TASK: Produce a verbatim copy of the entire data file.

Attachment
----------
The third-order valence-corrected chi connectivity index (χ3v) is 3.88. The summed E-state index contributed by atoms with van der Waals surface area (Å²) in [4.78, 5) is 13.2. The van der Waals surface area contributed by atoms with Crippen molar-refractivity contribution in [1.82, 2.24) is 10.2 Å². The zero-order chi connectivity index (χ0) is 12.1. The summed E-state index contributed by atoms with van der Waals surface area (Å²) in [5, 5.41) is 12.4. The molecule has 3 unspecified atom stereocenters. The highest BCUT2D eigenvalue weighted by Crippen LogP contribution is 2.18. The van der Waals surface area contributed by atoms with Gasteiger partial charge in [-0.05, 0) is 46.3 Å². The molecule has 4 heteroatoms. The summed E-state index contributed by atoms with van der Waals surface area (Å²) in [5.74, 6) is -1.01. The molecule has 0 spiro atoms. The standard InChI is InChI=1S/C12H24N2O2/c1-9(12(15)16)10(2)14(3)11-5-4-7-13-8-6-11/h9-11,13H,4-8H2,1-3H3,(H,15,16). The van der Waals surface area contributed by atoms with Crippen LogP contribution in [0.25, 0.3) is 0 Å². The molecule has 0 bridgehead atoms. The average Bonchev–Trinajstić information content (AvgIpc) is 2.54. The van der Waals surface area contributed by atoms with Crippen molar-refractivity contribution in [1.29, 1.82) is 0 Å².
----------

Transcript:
The third-order valence-corrected chi connectivity index (χ3v) is 3.88. The summed E-state index contributed by atoms with van der Waals surface area (Å²) in [4.78, 5) is 13.2. The van der Waals surface area contributed by atoms with Crippen molar-refractivity contribution in [1.82, 2.24) is 10.2 Å². The zero-order chi connectivity index (χ0) is 12.1. The summed E-state index contributed by atoms with van der Waals surface area (Å²) in [5, 5.41) is 12.4. The molecule has 3 unspecified atom stereocenters. The highest BCUT2D eigenvalue weighted by Crippen LogP contribution is 2.18. The van der Waals surface area contributed by atoms with Gasteiger partial charge in [-0.05, 0) is 46.3 Å². The molecule has 4 heteroatoms. The summed E-state index contributed by atoms with van der Waals surface area (Å²) in [5.74, 6) is -1.01. The molecule has 0 spiro atoms. The standard InChI is InChI=1S/C12H24N2O2/c1-9(12(15)16)10(2)14(3)11-5-4-7-13-8-6-11/h9-11,13H,4-8H2,1-3H3,(H,15,16). The van der Waals surface area contributed by atoms with Crippen LogP contribution in [0.25, 0.3) is 0 Å². The molecule has 0 bridgehead atoms. The average Bonchev–Trinajstić information content (AvgIpc) is 2.54. The van der Waals surface area contributed by atoms with Crippen molar-refractivity contribution in [1.29, 1.82) is 0 Å².